PERSON OF THE MONTH

Alan L. Hart

Gülin KİRMAN

03.05.2021

Alan L. Hart was born Alberta Lucille Hall on October 4, 1890. When he was just 2 years old, his father died due to typhoid, and his mother took him and relocated to her father's farm. Growing up, it was obvious that he was not interested in "girly" things. What was natural for Alan L. Hart was being a boy. He felt most comfortable in short hair and trousers. He hated domestic tasks which were traditionally attributed to women and preferred working with other men in the field as well as playing war games and sports with his peers.

Ülkü Adatepe: Atatürk’s Adopted Child and the Symbol of His Love for Children

İdil ÇAKMUT

05.04.2021

Ülkü (Çukurluoğlu) Adatepe, was born on 27th November 1932 in Ankara, the fresh capital of the newly established Republic of Turkey. She was the daughter of Vasfiye Hanım, who was the adopted child of Zübeyde Hanım (Atatürk’s mother) and had grown up near her, and Mehmet Tahsin Çukurluoğlu, a French tutor and a station master. The name “Ülkü” (meaning the ultimate goal, the aim wanted to be reached) was given to her under Atatürk’s special request.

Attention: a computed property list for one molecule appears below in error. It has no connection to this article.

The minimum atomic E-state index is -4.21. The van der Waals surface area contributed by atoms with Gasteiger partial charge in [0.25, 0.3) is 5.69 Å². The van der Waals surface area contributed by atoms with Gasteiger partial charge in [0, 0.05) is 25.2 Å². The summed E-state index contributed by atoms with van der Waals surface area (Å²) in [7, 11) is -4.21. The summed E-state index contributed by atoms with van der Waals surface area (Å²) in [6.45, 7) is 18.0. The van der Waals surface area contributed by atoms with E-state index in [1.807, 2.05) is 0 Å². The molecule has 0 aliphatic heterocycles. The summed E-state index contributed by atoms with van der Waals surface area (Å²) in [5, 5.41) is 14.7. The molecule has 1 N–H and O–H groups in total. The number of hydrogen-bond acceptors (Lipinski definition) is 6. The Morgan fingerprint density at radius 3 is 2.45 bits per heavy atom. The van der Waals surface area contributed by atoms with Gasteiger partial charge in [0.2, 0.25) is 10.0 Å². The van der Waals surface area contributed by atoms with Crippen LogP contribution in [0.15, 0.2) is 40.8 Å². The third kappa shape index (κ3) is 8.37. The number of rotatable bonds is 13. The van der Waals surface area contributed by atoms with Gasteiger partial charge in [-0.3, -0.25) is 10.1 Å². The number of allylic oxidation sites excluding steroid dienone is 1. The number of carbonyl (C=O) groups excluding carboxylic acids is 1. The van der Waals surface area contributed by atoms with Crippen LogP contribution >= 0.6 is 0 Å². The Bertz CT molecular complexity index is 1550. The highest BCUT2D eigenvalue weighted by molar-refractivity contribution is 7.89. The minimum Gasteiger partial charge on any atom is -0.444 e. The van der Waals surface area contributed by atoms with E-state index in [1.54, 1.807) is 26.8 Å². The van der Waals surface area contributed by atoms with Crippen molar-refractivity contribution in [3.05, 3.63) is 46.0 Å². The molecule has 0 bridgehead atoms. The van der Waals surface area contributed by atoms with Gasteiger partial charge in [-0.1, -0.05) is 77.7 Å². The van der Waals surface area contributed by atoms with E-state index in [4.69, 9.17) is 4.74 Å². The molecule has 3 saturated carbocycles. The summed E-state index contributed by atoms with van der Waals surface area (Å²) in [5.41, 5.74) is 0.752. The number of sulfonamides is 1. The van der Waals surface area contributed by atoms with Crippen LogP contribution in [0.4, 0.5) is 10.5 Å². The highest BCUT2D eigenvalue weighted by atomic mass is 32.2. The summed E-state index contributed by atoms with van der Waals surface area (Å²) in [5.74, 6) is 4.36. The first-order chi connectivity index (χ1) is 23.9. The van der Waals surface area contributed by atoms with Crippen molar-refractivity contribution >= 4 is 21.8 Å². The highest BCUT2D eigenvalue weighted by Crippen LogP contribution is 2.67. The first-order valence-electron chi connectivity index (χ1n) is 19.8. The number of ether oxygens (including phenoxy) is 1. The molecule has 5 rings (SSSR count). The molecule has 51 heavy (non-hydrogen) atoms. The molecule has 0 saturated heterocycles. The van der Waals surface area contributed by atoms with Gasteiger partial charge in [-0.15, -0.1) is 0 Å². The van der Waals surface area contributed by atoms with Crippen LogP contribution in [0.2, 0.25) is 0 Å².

Rosa Luxemburg

İdil ÇAKMUT

08.03.2021

“Freedom is always, and exclusively, freedom for the one who thinks differently.”
A Polish-born German, Jewish, woman, disabled, political refugee; yet an aspiring, committed fighter: Dr. Rosa Luxemburg.
Rosa Luxemburg, born on March 5th, 1871 in Poland, which was then a part of the massive Russian Empire, was a socialist revolutionary and an agitator, who had played a significant role in history.

Shut Up and Sit Down? Well, How The Turntables: Rosa Parks

Duygu BAYRAM

2.02.2021

December 1st, 1955. Rosa Parks took her seat on the bus home after a long day at work. These buses were different to the ones we are used to. In 1955’s USA, they had two sections, Whites and Colored. As if that was not dehumanizing enough on its own, if a white person got on the bus and the white seats were full, black people had to get up and give their seat to them. It is hard to imagine how such a discriminatory act could be legal today, let alone as pervasive and widespread as it was back then.